“Running the RAN stack on this compute changes the paradigm – we’ll see AI playing a much more important role – we formed the AI Ran Alliance because of this. You need to support apps over the network and you need AI for the RAN as well. We need to improve cell capacity and spectral efficiency, which is holding back capabilities to deliver at scale. We need to have energy consumption be a factor in how to deliver the RAN, and with a much lowerTCO. The network needs to be not best effort but deliver guaranteed latencies, with decisions made autonomously in the network.

“Now take a deep breath. This is six years away. So to develop 6G the tools need to be there, to do the research, write and agree standards, invest and then deploy.

“AI will be the beating heart of 6G networks, with predictie channel models, dynamic resource adaptation, real time learning. We’re moving towards an environment that is very different to putting out the same signals in any given urban or rural environment.” 

This vision underpins Nvidia’s investment in its 6G Research Cloud, its Sionna Neural Radio Framework and its Omniverse RAN Digital Twin. 

The Research Cloud Platform brings together Nvidia’s Aerial CUDA-accelerated RAN, which is a software-defined, full layer RAN stack. Sionna is a neural radio framework that enables developers to take and test algorithms through Nvidia’s TensorFlow machine learning framework or into the physical CUDA-accelerated RAN stack. 

“We’ve started to accelerate L2 and above using GPUs, with some very good results. We can work with partners up and down the stack, which is very important because some partners have their own algorithms and just want the hardware platform. That’s OK. But we have to develop the full capability because we need to show what our platforms are capable of. L2 we know will be important to us in terms of how we can accelerate the full stack, and as we move into the RIC, where AI is very compatible with the enhancement of overall network performance.”

The Sionna Neural Radio Framework enables AI and ML implementations of some of the most challenging functions of the RAN, described as a PHY layer developed using AI workflows. “Enabling Sionna to be embedded into channel estimation, demodulation and other blocks is unique to us because we have that digitisation of the full stack,” Vashishta said.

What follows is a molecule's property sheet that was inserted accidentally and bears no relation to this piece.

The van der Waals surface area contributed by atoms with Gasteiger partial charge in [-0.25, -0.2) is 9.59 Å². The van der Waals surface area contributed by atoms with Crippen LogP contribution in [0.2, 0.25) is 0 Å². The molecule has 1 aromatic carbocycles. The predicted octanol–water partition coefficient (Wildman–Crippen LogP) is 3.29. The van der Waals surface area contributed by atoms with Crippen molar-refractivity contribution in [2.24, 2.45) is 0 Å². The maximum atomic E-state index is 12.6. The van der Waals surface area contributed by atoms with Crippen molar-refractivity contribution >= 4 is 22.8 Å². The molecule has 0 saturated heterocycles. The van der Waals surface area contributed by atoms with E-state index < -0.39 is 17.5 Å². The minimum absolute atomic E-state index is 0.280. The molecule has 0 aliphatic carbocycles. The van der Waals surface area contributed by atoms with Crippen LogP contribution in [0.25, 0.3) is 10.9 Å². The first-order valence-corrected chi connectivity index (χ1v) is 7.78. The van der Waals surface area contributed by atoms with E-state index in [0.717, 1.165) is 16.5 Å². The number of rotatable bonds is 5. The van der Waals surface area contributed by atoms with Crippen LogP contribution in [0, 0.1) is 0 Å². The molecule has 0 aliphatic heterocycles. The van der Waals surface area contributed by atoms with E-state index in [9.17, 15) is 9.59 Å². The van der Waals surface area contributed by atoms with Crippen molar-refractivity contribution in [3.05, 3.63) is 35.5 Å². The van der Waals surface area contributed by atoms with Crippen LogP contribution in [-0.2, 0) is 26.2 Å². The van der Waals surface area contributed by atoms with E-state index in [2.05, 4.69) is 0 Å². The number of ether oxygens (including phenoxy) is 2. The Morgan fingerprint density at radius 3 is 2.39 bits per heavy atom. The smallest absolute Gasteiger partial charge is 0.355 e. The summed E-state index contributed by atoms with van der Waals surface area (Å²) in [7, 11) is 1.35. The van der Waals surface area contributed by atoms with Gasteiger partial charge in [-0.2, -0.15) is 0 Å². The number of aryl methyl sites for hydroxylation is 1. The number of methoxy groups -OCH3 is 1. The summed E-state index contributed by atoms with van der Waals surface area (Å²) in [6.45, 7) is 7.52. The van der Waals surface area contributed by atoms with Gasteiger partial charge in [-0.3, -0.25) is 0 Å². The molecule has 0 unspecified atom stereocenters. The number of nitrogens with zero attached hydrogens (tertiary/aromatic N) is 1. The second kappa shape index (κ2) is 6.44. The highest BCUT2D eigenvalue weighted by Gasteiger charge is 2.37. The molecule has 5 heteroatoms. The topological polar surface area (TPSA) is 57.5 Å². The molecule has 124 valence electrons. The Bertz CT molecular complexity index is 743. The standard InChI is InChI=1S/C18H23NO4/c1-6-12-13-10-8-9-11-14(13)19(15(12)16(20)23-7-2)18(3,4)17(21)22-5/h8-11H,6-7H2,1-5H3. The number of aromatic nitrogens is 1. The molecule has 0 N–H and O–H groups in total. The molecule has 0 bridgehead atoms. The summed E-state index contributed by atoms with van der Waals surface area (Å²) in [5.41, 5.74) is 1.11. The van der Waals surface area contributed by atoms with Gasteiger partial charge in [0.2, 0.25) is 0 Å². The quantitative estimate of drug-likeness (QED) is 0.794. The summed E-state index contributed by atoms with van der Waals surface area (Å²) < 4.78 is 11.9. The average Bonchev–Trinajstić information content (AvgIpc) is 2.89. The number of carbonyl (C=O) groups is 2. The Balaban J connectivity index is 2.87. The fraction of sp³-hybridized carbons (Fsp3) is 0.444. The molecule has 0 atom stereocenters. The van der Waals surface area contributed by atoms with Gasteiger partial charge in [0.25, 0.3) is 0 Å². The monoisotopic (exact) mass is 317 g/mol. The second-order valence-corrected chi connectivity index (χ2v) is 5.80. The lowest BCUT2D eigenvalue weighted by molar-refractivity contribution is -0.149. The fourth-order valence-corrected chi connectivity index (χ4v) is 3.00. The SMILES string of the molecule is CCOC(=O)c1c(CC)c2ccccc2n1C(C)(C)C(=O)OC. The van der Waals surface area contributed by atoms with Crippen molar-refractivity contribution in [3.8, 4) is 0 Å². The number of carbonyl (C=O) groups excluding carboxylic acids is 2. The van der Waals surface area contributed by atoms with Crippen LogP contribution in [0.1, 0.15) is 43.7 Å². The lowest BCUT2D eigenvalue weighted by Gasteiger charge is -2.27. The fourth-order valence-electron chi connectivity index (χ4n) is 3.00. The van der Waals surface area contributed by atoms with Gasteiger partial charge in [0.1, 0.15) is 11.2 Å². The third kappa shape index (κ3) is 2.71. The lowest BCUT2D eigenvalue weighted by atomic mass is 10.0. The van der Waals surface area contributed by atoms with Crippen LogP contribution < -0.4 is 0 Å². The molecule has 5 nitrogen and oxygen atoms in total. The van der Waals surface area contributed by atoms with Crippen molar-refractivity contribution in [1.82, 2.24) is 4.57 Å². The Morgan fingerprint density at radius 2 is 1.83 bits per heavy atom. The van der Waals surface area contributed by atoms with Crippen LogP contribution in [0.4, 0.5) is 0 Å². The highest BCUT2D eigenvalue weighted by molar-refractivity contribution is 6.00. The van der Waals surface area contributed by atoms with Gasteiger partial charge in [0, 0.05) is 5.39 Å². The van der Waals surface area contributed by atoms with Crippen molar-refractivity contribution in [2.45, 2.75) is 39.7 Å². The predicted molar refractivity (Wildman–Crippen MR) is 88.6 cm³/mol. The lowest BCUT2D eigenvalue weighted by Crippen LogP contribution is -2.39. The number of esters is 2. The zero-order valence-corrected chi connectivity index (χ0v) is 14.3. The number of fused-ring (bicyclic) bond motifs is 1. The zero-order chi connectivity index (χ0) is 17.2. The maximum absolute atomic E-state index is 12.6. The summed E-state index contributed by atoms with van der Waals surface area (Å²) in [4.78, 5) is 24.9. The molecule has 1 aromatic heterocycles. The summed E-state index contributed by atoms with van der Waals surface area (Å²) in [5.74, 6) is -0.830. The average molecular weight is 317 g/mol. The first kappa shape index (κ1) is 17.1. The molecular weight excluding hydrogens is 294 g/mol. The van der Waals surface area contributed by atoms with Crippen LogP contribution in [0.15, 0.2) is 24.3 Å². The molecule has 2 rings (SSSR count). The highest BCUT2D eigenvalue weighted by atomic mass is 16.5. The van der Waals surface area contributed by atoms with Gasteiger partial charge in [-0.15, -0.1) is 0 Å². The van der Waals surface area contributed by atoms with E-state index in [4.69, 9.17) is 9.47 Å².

The Aerial Omniverse Digital Twin is another of Nvidia’s RAN research tools. It simulates RF in the real world, enabling developers to set parameters within an environment, take in geospatial data into a propagation simulation, bring it to an AI RAN stack, test an algorithm and go back through that loop again. 

These elements are part of Nvidia’s newly announced 6G Developer programme, through which it is enabling access to these capabilities.

“This is a fundamental change in the way research can be conducted for 6G.” Vashishta said.

Building an ARC

In 2023, Nvidia announced the Aerial RAN CoLab (Over the Air), a programmable 5G and 6G wireless full stack that can be deployed in a lab. Anupa Kelkar, Product Manager, Nvidia, said that when it was launched it was made available on discrete components, with an Ampere class GPU, Intel Xeon CPU and Connect-X6 dX Mellanox NIC, all of which could be plugged into a Gigabyte server, able to interoperate over a 7.2 split with commercially available 4T/4R radios.

This year Nvidia is launching a managed developer service with Sterling, leveraging a Dell R750 server and the converged A100x accelerator. The card includes ARM CPU, Ampere class GPU, an internal PCIE switch and Connect-X6x dX. So the entire network is hosted on a single card.

“For this year we should also be able to support Grace Hopper,” Kelkar said. Grace Hopper has an ARM GPU, Hopper CPU and shared memory -“thereby we expect to eliminate significant latencies in communicating between the GPU and CPU.” 

The programme is also working with the Open Air Alliance to introduce features and capabilities beyond R15 this year. These include Short Data Transmisson from R17 and a few other low latency capabilities designed to help immersive experiences and “many other features and capabilities that affect the roadmap to R16,17 and beyond”. From an ecosystem perspective ARC will have Sterling introducing SkyWave, a managed developer service that eases operationalisation of a private 5G network so that developers can focus on research and algorithm development, instead of setting up and managing a network.